Obama Makes Final Public Push For Health Reform As Democrats Consider Timeline
President Obama is delivering his "closing argument" for health care reform in St. Louis today as Democratic leaders strategize on moving the bill through the House and Senate.
The Associated Press: "Obama is to speak Wednesday at St. Charles High School, his second health care address in three days. His speech comes as congressional Democrats stand on the brink of delivering the president a dramatic success with passage of his sweeping overhaul legislation - or a colossal failure if they can't get it done." Leaders are waiting for a final analysis from the Congressional Budget Office before they start counting votes "in earnest ... The two-step approach now being pursued calls for the House to approve a Senate-passed bill from last year, despite House Democrats' opposition to several of its provisions. Both chambers then would follow by approving a companion measure to make changes in that first bill" (Werner, 3/10).
The New York Times: Democrats are "bracing for a key procedural ruling [which] could come within days from the House and Senate parliamentarians, and could present yet another hurdle for Mr. Obama and Democratic leaders as they try to lock in support from skittish lawmakers in the House." The ruling considers if the president must sign the Senate bill after House passage before Congress can revise it through the reconciliation process.
"Meanwhile, Congressional leaders and top administration officials met in the offices of the House speaker, Nancy Pelosi, on Tuesday evening trying to resolve outstanding policy differences between the chambers." Senate Democratic Whip Dick Durbin said Tuesday that there's no timetable for a budget reconciliation bill (Herszenhorn and Pear, 3/9).
The Washington Post: "The sequence in which the Senate bill and the package of fixes would move is one of the key unresolved issues, much to the consternation of undecided House Democrats. They would prefer to pass the reconciliation bill first and force the Senate to accept their fixes before the House takes up the Senate bill. But reconciliation rules seem to indicate that the House will have to pass the Senate bill first."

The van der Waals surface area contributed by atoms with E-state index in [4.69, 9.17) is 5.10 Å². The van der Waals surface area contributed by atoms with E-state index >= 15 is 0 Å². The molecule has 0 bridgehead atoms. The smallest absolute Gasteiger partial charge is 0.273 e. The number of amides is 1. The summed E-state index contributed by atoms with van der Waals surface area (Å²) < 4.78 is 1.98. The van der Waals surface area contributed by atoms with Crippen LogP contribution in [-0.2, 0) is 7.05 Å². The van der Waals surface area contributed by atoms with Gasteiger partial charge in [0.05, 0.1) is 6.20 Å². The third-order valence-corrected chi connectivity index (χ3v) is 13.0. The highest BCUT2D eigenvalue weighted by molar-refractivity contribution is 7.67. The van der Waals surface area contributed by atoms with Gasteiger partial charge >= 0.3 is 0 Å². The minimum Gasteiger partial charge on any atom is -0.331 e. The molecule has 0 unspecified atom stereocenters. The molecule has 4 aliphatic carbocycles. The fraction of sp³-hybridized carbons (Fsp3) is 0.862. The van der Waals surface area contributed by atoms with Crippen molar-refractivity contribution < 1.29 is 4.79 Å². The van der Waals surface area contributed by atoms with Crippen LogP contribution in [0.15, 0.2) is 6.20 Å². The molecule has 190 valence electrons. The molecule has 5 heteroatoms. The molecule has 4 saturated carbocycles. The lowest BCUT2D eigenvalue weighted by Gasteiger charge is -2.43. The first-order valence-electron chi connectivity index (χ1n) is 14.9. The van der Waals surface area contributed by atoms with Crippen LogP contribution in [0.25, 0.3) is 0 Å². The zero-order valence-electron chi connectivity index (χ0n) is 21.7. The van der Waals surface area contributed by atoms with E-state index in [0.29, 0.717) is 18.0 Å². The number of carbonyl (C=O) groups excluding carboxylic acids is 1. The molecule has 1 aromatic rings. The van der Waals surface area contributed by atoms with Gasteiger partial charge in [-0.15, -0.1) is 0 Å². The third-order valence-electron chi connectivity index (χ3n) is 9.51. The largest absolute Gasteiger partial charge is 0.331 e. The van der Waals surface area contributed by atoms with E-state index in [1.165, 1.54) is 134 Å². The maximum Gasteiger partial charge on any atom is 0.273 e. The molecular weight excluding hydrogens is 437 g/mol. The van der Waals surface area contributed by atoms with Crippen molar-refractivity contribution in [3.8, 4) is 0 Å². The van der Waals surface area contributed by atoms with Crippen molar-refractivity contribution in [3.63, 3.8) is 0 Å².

Lawmakers who participated in the meeting in Pelosi's office "said that once the Congressional Budget Office delivers a final cost estimate on the fixes bill, possibly this week, Democratic leaders would begin lining up House and Senate votes" (Murray, 3/10).
CongressDaily: House Rules Committee Chairwoman Louise Slaughter,D-N.Y., "is weighing preparing a rule that would consider the Senate bill passed once the House approves a corrections bill that would make changes to the Senate version." She "has not taken the plan to Speaker Pelosi as Democrats await CBO scores on the corrections bill." In the meantime, House Energy and Commerce Chairman Henry Waxman said Democratic legislative leaders told White House Chief of Staff Rahm Emanuel at the meeting in Pelosi's office Tuesday night that they don't want deadlines assigned to them (Edney, 3/10).
The Hill: House Majority Leader Steny Hoyer "suggested the March 18 deadline recently set by White House press secretary Robert Gibbs was not endorsed by congressional leaders. 'Our objective is to pass both [healthcare and the 2010 budget] before the Easter break [March 26],' Hoyer said. 'Is that going to be difficult? Yes. Is it a deadline? No. If we can, we can. If we can't, we can't,' Hoyer added" (Allen and Youngman, 3/9).
Roll Call: "Senate Finance Chairman Max Baucus (D-Mont.) said House and Senate leaders are moving 'as expeditiously as possible.' Pelosi likewise signaled optimism. 'These meetings now take us more quickly down the road of making good progress'" (Pierce and Newmyer, 3/9).
Reuters: Pelosi is facing her "biggest test" as speaker in trying to get to 216 votes. "If all Democrats voted as they did last year on an earlier version of the bill, Pelosi would reach 216. But many may switch from yes to no - or no to yes. 'Every legislative vote is a heavy lift around here. You assume nothing,' Pelosi said" (Ferraro, 3/10).
McClatchy: Democrats "control 254 of 435 House seats, with four vacancies. When the House last voted on health care legislation in November, 39 Democrats voted no. Should that number hold, the bill would lose" (Talev and Lightman, 3/9).
Meanwhile, a new AP-GfK poll has found that a majority of Americans want a bipartisan health care overhaul, The Associated Press reports in a separate story. "More than four in five Americans say it's important that any health care plan have support from both parties. And 68 percent say the president and congressional Democrats should keep trying to cut a deal with Republicans rather than pass a bill with no GOP support."
"Half of all Americans say health care should be changed a lot or 'a great deal,' and only 4 percent say it shouldn't be changed at all." The telephone survey, conducted March 3-8 by GfK Roper Public Affairs & Media, has a margin of sampling error of +/- 4.2 percentage points (Babington, 3/9).This is part of the Morning Briefing, a summary of health policy coverage from major news organizations. Sign up for an email subscription.